The North Port’s Milena Rudnycka Branch No. 56 of the Ukrainian National Women’s League of America, popularly known as “Soyuz Ukrayinok” (Union of Ukrainian Ladies), headed by Ann-Marie Susla of Englewood, which normally holds its monthly membership meeting on the first Tuesday of the month, will have its first post-vacation meeting at 10 a.m., Tuesday, Sept 13, at the Ukrainian Catholic Parish Center, 1078 N. Biscayne Dr., North Port.
The details of the meeting agenda are not available at this time, but the traditional coffee and pastries social will follow the meeting.

News from Ukraine: The Ukrainian National Polytechnic University in Kyiv was given a name of famous Ukrainian and American pioneer in aircraft design Ihor Sikorsky. An appropriate order was signed by Ukraine’s Minister of Education and Science Lilya Hrynevych.
This National Technical University of Ukraine will henceforth be known officially as “Kyivan Ihor Sikorsky Polytechnic Institute.”
Ihor I. Sikorsky, best known for his successful development of the helicopter, was born May 25, 1889, in Kyiv, Ukraine (then part of the Russian empire), and died Oct. 26, 1972, in Easton, Connecticut. He studied engineering in Paris, and then returned to Kyiv to study at the university which now bears his name. His dream was to build a helicopter, which he eventually accomplished in the United States.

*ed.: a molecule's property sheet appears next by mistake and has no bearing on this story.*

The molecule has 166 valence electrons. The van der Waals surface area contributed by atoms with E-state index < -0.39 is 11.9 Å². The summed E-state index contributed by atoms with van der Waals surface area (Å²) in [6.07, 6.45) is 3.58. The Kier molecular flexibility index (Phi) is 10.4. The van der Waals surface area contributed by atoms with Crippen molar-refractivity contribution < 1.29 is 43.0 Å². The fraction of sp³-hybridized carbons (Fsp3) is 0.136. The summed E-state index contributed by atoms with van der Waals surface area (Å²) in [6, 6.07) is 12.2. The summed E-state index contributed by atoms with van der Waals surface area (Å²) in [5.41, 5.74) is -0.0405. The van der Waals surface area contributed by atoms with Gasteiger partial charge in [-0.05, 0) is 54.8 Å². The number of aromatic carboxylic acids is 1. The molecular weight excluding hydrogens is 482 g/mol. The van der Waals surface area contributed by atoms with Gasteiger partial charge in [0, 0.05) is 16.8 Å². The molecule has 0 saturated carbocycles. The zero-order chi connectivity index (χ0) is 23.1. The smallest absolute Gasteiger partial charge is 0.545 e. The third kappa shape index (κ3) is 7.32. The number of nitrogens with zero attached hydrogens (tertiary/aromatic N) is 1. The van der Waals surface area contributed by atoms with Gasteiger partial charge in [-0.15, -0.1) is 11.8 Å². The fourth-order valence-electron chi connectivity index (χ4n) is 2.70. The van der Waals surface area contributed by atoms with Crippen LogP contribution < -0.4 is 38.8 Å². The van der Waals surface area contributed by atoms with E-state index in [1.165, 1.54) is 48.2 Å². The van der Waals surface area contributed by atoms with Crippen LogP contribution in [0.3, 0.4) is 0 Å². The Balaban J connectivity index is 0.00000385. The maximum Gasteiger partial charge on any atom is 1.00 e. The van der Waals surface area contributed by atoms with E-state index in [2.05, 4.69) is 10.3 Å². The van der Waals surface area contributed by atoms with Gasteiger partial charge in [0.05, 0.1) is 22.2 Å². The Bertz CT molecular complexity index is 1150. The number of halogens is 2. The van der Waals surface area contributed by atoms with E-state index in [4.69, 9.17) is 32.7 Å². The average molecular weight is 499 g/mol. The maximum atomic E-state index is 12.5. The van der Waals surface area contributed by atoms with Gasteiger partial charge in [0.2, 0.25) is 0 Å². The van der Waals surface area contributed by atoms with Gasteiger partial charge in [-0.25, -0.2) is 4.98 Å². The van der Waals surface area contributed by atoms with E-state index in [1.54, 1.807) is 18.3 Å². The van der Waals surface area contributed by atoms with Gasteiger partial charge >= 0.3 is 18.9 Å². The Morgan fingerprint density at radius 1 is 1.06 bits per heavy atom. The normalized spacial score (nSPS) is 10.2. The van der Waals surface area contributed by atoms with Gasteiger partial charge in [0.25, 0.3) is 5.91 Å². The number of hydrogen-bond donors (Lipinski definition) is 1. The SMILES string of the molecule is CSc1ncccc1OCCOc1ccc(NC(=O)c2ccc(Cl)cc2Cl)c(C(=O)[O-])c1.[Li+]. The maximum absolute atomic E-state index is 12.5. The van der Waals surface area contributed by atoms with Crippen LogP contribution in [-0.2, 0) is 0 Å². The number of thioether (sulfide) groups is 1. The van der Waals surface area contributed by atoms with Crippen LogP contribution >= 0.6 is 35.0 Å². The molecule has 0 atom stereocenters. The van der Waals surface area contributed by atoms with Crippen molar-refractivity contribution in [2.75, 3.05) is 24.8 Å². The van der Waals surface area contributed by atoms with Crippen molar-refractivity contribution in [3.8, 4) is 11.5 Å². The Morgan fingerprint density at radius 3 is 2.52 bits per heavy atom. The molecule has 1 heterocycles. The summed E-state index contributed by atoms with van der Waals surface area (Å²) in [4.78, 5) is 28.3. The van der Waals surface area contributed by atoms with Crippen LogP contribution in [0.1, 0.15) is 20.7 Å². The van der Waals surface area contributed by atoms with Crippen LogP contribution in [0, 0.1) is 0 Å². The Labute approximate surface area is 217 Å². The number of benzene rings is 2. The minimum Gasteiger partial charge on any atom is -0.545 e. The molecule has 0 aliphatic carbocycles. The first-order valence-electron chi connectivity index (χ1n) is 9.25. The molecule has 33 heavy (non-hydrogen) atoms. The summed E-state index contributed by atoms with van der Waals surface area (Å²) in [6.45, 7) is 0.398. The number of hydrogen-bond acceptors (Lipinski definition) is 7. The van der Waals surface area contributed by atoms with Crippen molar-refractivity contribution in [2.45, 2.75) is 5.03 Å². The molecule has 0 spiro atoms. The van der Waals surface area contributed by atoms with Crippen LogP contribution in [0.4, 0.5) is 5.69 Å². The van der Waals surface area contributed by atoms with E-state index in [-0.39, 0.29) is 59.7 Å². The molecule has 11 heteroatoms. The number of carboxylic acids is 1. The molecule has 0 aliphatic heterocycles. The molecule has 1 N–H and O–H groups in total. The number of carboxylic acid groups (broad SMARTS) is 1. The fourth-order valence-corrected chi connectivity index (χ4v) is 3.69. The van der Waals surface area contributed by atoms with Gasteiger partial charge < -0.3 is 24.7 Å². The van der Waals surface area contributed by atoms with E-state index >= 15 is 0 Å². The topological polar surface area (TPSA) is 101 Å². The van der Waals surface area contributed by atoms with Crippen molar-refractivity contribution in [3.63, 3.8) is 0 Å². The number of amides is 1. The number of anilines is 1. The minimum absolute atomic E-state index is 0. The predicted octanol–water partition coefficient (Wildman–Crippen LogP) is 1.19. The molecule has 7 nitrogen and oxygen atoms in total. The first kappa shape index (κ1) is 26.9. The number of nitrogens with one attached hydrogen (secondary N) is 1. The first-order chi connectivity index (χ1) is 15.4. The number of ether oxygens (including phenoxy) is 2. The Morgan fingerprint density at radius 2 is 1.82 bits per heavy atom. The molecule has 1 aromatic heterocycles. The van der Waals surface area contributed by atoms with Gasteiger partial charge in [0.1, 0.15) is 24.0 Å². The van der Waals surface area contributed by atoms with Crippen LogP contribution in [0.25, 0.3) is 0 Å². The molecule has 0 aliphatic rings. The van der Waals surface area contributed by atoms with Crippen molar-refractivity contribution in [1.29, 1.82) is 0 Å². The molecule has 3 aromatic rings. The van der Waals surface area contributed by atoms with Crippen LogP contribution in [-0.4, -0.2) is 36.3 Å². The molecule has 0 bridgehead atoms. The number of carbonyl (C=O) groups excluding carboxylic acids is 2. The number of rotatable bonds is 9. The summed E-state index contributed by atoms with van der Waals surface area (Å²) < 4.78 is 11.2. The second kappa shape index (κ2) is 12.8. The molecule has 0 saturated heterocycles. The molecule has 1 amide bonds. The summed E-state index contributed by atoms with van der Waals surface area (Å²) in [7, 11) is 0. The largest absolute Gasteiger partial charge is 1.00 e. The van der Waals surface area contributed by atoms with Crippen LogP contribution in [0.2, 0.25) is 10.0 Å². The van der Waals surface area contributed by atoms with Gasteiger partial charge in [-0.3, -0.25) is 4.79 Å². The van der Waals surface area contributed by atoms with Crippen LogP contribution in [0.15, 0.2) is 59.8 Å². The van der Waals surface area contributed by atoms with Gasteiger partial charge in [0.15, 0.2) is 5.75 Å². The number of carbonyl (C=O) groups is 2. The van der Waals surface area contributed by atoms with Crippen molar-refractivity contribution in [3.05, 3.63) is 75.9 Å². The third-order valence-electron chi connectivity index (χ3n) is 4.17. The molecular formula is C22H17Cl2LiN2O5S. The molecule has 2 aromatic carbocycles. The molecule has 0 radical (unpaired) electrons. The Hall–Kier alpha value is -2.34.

Our Neighbors — The Ukrainians
by Atanas Kobryn

Wednesday, August 24, 2016

Mnohaya Leeta, Ukraine!

Ukrainians, Ukrainian Americans, and Ukrainian Canadians join the people of Ukraine in today’s celebration of the 25th anniversary of restoration of Ukraine’s independence.